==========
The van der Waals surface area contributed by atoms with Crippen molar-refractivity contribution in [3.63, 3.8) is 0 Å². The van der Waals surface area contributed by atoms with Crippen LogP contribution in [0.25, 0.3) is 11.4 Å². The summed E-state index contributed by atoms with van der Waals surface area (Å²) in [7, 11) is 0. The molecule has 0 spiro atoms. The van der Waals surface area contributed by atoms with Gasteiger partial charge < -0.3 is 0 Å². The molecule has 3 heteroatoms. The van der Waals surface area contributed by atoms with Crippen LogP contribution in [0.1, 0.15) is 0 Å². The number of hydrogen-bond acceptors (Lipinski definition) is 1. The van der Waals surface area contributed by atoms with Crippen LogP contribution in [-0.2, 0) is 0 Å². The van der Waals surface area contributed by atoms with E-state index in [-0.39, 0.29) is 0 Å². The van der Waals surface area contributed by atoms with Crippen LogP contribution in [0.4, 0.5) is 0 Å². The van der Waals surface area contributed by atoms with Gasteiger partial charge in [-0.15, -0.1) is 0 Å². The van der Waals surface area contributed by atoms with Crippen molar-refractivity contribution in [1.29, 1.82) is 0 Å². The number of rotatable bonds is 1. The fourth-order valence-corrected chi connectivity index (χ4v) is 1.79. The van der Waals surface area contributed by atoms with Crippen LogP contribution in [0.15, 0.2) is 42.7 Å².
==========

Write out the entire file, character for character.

The van der Waals surface area contributed by atoms with Crippen molar-refractivity contribution in [3.63, 3.8) is 0 Å². The van der Waals surface area contributed by atoms with Crippen LogP contribution in [0.25, 0.3) is 11.4 Å². The summed E-state index contributed by atoms with van der Waals surface area (Å²) in [7, 11) is 0. The molecule has 0 spiro atoms. The van der Waals surface area contributed by atoms with Gasteiger partial charge < -0.3 is 0 Å². The molecule has 3 heteroatoms. The van der Waals surface area contributed by atoms with Crippen LogP contribution in [0.1, 0.15) is 0 Å². The number of hydrogen-bond acceptors (Lipinski definition) is 1. The van der Waals surface area contributed by atoms with Crippen LogP contribution in [-0.2, 0) is 0 Å². The van der Waals surface area contributed by atoms with E-state index in [-0.39, 0.29) is 0 Å². The van der Waals surface area contributed by atoms with Crippen LogP contribution in [0.4, 0.5) is 0 Å². The van der Waals surface area contributed by atoms with Gasteiger partial charge in [-0.15, -0.1) is 0 Å². The van der Waals surface area contributed by atoms with Crippen molar-refractivity contribution in [1.29, 1.82) is 0 Å². The number of rotatable bonds is 1. The fourth-order valence-corrected chi connectivity index (χ4v) is 1.79. The van der Waals surface area contributed by atoms with Crippen LogP contribution in [0.15, 0.2) is 42.7 Å².